COVID-19 exposes regional vulnerabilities — says economist

COVID-19 exposes regional vulnerabilities — says economist

NASSAU, BAHAMAS — The vulnerabilities of the Caribbean are being ‘laid bare’ as a consequence of COVID-19, according to a senior regional economic adviser.

Deodat Maharaj, former deputy secretary general at the Commonwealth Secretariat presented this assessment at a Rotary Club of Southeast Nassau meeting yesterday via Zoom.

The senior international development consultant said unemployment, migration and increases in crime are to be expected, adding the Caribbean can no longer expect business as usual going forward.

“Business as normal can’t work for the Caribbean moving forward.,” Maharaj.

“It can’t work for Trinidad and Tobago, it can’t work for Jamaica, it can’t work for Barbados and I don’t think it’s going to work for The Bahamas. We know the challenges that our economies face and in the case of the Bahamas which is heavily tourism based.”

On the tourism front, he predicted that the cruise industry will likely be in a “state of limbo” for the remainder of the year.

Maharaj said: “In terms of visitors who come by air I think those numbers will also be reduced. When you look at your tourism product, in the case of the Bahamas, the Bahamas is a high cost destination.

“Still, you have to start reflecting on how you can change your tourist product to focus a bit more on niche markets, the wealthiest of the wealthy. Secondly, you have highly skilled people in the Bahamas.

He said: “You should look at niche industries in terms of medical tourism for example. You need to think about your product as you go forward because mass tourism is not going to be the same and you are going to be competing with other countries who rely heavily on tourism.”

Maharaj noted that one of the biggest challenges facing countries in the region is the fact that they produce very little.

“It is impossible going forward, for the Caribbean and Caribbean people to build resilience if we continue to relegate agriculture to the back waters,” he continued.

“I know agriculture has a lot to do with the climate, the soil, typography and the Bahamas is not known as an agricultural country but you also have technology. The Israelis have a successful agricultural industry in the desert.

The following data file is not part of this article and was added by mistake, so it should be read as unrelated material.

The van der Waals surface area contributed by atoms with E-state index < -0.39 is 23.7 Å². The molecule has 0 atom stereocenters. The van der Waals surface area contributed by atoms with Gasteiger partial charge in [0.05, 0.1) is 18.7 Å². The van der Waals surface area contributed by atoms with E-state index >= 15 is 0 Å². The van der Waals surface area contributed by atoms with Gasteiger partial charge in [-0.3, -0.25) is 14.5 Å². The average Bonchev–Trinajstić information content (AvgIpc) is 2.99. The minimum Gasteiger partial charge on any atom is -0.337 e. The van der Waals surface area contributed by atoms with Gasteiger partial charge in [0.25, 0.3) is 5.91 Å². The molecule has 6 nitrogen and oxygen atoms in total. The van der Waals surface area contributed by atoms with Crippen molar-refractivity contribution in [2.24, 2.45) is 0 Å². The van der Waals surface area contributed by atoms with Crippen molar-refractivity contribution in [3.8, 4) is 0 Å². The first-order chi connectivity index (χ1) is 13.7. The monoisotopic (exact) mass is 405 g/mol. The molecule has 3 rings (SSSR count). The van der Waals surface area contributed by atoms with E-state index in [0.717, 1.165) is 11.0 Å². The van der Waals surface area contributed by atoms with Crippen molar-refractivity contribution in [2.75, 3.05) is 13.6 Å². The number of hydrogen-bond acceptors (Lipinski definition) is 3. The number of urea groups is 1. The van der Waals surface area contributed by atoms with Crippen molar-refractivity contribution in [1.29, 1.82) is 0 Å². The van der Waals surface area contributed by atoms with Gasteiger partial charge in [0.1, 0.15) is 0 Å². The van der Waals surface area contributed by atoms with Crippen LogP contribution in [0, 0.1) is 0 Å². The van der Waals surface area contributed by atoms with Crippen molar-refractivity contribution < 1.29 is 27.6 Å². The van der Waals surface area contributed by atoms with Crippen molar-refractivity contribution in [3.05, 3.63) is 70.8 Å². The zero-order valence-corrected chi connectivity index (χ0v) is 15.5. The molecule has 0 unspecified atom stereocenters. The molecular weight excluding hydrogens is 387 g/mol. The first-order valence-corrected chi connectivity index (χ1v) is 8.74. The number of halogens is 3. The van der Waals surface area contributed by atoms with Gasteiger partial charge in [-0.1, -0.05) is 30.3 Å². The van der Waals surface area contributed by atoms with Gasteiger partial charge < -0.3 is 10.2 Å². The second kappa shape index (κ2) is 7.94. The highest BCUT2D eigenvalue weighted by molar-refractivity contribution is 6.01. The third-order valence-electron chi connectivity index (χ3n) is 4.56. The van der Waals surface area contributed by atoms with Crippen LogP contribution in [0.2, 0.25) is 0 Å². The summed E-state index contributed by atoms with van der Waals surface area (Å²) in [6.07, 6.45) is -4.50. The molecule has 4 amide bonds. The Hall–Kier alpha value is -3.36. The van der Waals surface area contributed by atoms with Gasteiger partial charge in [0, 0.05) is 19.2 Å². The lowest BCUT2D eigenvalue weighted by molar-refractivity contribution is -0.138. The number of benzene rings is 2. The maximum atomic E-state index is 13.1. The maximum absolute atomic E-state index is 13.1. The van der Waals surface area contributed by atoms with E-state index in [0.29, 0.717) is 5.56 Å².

“It is important to use innovation and technology and link it to agriculture. We in the Caribbean are among the most food insecure on the planet,” said Maharaj.

With COVID-19 crippling various sectors and reducing employment, Maharaj said poverty is expected to increase.

“People are not working, sectors are closed and so you can expect poverty to increase,” he said.

“Expect poverty to increase across the Caribbean. The Bahamas, like Trinidad and Tobago is in a better position. That is good for the Bahamas but there are implications.

“Associated with an increase in poverty, you will have greater interest in outward migration,” he said, noting that country’s like the Bahamas are ‘magnets’ for regional migration.

Still, Maharaj said he did not think hope is lost.

“I think we have opportunities,” he said.

“We have to find new sectors and new industries. Like food insecurity, we are the most highly indebted region on the planet.

Maharaj said: “The Bahamas is not an outlier, the Bahamas is a part of the problem. For us in the Caribbean financing is precious because we need it but we need to balance the need to get finance with increasing debt.

“The problem we have is that we are classified as middle or high income countries. The Bahamas is classified as a high income country and therefore ineligible for concessional financing.

Maharaj suggested that countries in the region work together and advocate to entities such as the International Monetary Fund (IMF) and World Bank for concessionary financing.